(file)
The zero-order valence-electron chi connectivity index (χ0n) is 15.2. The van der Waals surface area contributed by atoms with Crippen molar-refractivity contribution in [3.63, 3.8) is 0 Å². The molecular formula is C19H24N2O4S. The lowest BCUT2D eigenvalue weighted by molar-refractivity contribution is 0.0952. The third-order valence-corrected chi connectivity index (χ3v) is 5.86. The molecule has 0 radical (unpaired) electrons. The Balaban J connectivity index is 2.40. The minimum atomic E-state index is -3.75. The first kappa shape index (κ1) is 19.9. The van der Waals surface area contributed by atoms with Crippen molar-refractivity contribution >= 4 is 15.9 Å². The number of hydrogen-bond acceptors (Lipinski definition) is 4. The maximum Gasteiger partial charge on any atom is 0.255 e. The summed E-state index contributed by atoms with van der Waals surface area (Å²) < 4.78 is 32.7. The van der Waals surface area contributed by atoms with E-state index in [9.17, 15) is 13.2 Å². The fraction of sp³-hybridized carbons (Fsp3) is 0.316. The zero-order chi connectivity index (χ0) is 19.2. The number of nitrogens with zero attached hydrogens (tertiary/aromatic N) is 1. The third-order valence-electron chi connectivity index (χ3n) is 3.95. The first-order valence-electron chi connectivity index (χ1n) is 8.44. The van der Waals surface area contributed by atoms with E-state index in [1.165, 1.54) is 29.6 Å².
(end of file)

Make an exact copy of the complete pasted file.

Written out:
The zero-order valence-electron chi connectivity index (χ0n) is 15.2. The van der Waals surface area contributed by atoms with Crippen molar-refractivity contribution in [3.63, 3.8) is 0 Å². The molecular formula is C19H24N2O4S. The lowest BCUT2D eigenvalue weighted by molar-refractivity contribution is 0.0952. The third-order valence-corrected chi connectivity index (χ3v) is 5.86. The molecule has 0 radical (unpaired) electrons. The Balaban J connectivity index is 2.40. The minimum atomic E-state index is -3.75. The first kappa shape index (κ1) is 19.9. The van der Waals surface area contributed by atoms with Crippen molar-refractivity contribution >= 4 is 15.9 Å². The number of hydrogen-bond acceptors (Lipinski definition) is 4. The maximum Gasteiger partial charge on any atom is 0.255 e. The summed E-state index contributed by atoms with van der Waals surface area (Å²) < 4.78 is 32.7. The van der Waals surface area contributed by atoms with E-state index in [9.17, 15) is 13.2 Å². The fraction of sp³-hybridized carbons (Fsp3) is 0.316. The zero-order chi connectivity index (χ0) is 19.2. The number of nitrogens with zero attached hydrogens (tertiary/aromatic N) is 1. The third-order valence-electron chi connectivity index (χ3n) is 3.95. The first-order valence-electron chi connectivity index (χ1n) is 8.44. The van der Waals surface area contributed by atoms with E-state index in [1.165, 1.54) is 29.6 Å².